Alaska in Brief
Alaska House votes more funding to fix food-stamp crisis, prevent budget trouble
From left to right, House Majority Leader Dan Saddler, R-Eagle River; Speaker of the House Cathy Tilton, R-Wasilla; and Rep. David Eastman, R-Wasilla; listen to House Clerk Crys Jones during a break in the session of the Alaska House of Representatives on Wednesday, March 22, 2023. (Photo by James Brooks/Alaska Beacon)
The Alaska House of Representatives voted 38-1 on Wednesday to approve a fast-moving budget bill that spends as much as $365 million to cover a shortfall in state revenue caused by lower-than-expected oil prices.
The bill also includes $6.8 million to immediately address a crisis in the state’s food-stamp program. Staffing shortages have created huge delays for food-stamp recipients.
The so-called “fast track” bill passed Wednesday covers expenses in the state budget through June 30. That means the money could be used immediately, instead of after July 1, the start of the new budget.
If the Legislature fails to approve the fast-track bill, it risks leaving the state without sufficient money to finish the budget year.
Other major items in the bill include funding for the two state agencies that provide criminal legal defense for Alaskans who cannot afford attorneys. Earlier this year, public defenders said they would begin refusing major criminal defense cases in Bethel and Nome because of understaffing. That could violate the Alaska Constitution, which mandates that the state provide criminal defense attorneys for people who cannot afford them.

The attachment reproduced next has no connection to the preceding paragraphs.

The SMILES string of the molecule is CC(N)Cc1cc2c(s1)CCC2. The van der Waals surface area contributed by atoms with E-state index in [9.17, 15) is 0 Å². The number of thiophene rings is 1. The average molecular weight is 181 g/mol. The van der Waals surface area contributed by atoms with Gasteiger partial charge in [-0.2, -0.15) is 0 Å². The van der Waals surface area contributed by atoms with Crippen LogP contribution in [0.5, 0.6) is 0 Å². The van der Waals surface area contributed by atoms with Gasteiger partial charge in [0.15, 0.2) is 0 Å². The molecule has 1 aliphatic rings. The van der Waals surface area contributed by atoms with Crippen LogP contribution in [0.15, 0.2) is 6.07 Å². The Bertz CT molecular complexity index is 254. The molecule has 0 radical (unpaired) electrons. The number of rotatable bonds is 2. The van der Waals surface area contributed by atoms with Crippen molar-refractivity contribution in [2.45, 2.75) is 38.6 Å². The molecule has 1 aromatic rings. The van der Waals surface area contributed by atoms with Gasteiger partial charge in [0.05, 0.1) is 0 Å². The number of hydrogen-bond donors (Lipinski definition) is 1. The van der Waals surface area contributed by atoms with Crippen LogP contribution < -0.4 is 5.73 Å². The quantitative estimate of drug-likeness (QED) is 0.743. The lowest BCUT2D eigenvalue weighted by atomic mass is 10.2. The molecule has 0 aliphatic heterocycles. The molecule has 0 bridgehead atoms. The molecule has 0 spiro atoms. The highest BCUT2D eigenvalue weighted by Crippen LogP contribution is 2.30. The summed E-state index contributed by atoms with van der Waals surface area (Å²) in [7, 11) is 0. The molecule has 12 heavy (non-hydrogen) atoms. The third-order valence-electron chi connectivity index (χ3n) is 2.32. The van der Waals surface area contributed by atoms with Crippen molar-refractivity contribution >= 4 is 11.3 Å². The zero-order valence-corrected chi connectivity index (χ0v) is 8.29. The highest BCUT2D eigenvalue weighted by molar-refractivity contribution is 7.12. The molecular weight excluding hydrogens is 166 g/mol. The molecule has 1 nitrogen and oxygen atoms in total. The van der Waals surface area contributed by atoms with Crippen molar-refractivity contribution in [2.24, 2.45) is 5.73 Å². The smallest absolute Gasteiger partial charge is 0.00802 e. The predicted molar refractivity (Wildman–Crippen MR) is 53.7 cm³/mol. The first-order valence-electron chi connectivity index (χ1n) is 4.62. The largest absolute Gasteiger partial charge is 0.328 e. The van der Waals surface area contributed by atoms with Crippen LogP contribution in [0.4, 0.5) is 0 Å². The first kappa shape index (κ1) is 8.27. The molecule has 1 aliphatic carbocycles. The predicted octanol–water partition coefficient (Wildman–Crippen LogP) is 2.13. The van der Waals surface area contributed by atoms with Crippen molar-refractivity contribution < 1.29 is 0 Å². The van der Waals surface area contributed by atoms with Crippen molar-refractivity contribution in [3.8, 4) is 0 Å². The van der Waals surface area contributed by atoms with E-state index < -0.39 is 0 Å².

The fast-track bill also covers a deficit created by lower-than-expected oil prices.
The deficit is approximately $247 million, said Rep. Delena Johnson, R-Palmer and co-chair of the House Finance Committee, but the bill also includes “a maximum of $115 million” to cover previously unforeseen expenses, including part of last year’s wildfire season.
House lawmakers voted down an amendment from Rep. Andy Josephson, D-Anchorage, that would have added funding for prosecutors to begin immediately implementing a bill that redefines the definition of sexual assault.
Under the new definition, approved by lawmakers last year, a victim does not have to verbally say “no” in order for a crime to be classified as sexual assault.
Josephson’s amendment failed on a vote of 13-26, meaning that full enforcement may begin July 1 unless the Senate amends the bill.
Money to cover the costs of the bill will come from the state’s Constitutional Budget Reserve, a savings account that contains about $2 billion.
Spending from the reserve requires a three-quarters vote of the House and a three-quarters vote of the Senate.
The bill passed 38-1, with only Rep. David Eastman, R-Wasilla, opposed. Rep. Josiah Patkotak, I-Utqiagvik, was excused absent.
The vote to spend from the budget reserve was 35-4, with Reps. Jamie Allard, R-Eagle River; Ben Carpenter, R-Nikiski; Sarah Vance, R-Homer; and Eastman opposed.
The bill advances to the Senate, where lawmakers are expected to approve it.
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